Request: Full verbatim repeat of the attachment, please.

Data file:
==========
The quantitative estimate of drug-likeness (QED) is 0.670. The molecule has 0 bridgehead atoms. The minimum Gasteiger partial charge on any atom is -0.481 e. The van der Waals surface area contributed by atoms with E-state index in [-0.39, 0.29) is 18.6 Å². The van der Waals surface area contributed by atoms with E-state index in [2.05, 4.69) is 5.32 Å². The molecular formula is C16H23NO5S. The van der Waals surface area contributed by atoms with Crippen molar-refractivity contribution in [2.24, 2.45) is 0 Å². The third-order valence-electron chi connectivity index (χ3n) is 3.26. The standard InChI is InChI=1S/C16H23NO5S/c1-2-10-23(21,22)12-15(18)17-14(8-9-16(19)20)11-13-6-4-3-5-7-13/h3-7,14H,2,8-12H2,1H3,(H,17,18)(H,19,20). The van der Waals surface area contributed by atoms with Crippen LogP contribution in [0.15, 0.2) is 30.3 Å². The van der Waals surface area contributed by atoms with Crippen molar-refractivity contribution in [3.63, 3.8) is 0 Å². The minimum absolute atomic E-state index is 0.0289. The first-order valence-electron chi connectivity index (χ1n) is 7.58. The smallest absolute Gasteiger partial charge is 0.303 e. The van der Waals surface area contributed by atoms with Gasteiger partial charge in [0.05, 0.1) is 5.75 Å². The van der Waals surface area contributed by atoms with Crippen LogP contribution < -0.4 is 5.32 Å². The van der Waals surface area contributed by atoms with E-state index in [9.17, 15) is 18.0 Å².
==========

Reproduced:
The quantitative estimate of drug-likeness (QED) is 0.670. The molecule has 0 bridgehead atoms. The minimum Gasteiger partial charge on any atom is -0.481 e. The van der Waals surface area contributed by atoms with E-state index in [-0.39, 0.29) is 18.6 Å². The van der Waals surface area contributed by atoms with E-state index in [2.05, 4.69) is 5.32 Å². The molecular formula is C16H23NO5S. The van der Waals surface area contributed by atoms with Crippen molar-refractivity contribution in [2.24, 2.45) is 0 Å². The third-order valence-electron chi connectivity index (χ3n) is 3.26. The standard InChI is InChI=1S/C16H23NO5S/c1-2-10-23(21,22)12-15(18)17-14(8-9-16(19)20)11-13-6-4-3-5-7-13/h3-7,14H,2,8-12H2,1H3,(H,17,18)(H,19,20). The van der Waals surface area contributed by atoms with Crippen LogP contribution in [0.15, 0.2) is 30.3 Å². The van der Waals surface area contributed by atoms with Crippen molar-refractivity contribution in [3.63, 3.8) is 0 Å². The minimum absolute atomic E-state index is 0.0289. The first-order valence-electron chi connectivity index (χ1n) is 7.58. The smallest absolute Gasteiger partial charge is 0.303 e. The van der Waals surface area contributed by atoms with Gasteiger partial charge in [0.05, 0.1) is 5.75 Å². The van der Waals surface area contributed by atoms with Crippen LogP contribution < -0.4 is 5.32 Å². The van der Waals surface area contributed by atoms with E-state index in [9.17, 15) is 18.0 Å².